One key component of our process is sprints. In just one week, the team would uncover unmet needs, develop a shared understanding of the problem, and create different solutions. We then inspect each concept, take the best solution and merge them together to create one whole. After this, the team goes into execution mode, where we prototype the product. This means a big no to new ideas, which keeps the process fast.

Harnessing talent

Two things that make a startup studio successful is its process and its people. Finding the right people is always a challenge. The ideal candidates are risk-seekers, questioners and accept failure as part of the job. Organisations looking for these passionate explorers will find pro's and con's in looking both internally and externally. Whilst internal employees may have more empathy for the customer, they also may struggle to look at problems from a new perspective. An external team member may bring a fresh vantage point and skills, but recruiting these types of people may prove strenuous.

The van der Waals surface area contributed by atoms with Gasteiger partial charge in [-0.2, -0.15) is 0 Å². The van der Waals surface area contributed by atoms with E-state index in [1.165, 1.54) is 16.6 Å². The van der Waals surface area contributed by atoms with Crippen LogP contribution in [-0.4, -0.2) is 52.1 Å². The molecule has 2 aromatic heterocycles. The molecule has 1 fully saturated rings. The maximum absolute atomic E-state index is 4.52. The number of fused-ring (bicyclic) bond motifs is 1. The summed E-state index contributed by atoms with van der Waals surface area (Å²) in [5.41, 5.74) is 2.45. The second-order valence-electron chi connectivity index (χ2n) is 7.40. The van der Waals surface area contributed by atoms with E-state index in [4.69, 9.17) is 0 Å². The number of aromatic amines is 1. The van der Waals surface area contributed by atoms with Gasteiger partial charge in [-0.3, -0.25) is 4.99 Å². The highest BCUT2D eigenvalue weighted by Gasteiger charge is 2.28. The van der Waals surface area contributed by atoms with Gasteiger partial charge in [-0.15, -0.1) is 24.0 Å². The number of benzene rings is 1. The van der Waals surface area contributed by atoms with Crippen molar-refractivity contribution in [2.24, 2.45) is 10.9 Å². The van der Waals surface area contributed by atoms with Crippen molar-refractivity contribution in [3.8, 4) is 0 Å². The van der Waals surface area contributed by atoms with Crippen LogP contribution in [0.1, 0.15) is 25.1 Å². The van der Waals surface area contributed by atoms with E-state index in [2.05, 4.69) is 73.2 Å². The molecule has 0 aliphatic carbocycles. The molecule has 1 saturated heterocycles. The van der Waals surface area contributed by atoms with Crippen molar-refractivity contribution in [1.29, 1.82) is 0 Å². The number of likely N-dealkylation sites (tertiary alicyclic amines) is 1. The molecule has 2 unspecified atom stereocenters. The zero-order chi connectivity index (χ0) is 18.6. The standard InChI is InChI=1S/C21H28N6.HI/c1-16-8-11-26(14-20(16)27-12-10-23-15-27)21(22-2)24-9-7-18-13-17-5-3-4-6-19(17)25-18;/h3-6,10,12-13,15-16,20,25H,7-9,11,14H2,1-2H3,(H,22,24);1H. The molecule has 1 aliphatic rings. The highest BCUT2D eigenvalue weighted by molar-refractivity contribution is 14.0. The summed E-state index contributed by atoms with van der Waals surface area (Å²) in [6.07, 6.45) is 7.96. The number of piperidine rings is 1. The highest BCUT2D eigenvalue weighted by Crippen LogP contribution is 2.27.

To alleviate this friction, Inen has invested in building a private network of talented designers and developers who can fulfil the necessary roles and are assembled on a project by project basis.

Hiring the right people is the responsibility of the studio manager, not the company. The manager  performs a careful curation so that the complementary talents can create synergy at work. Having a multidisciplinary team is what makes things tick.

Establishing a budget

The budget will only be loosely connected to achieve an ROI. The main goal of Inen is to create innovative ventures from and for enterprises that ensure long-term competitive advantage. Inen appoints a team who evaluates ideas and estimates cost of design and development accordingly. We do not care about short-term returns but future equity valuations of our joint ventures.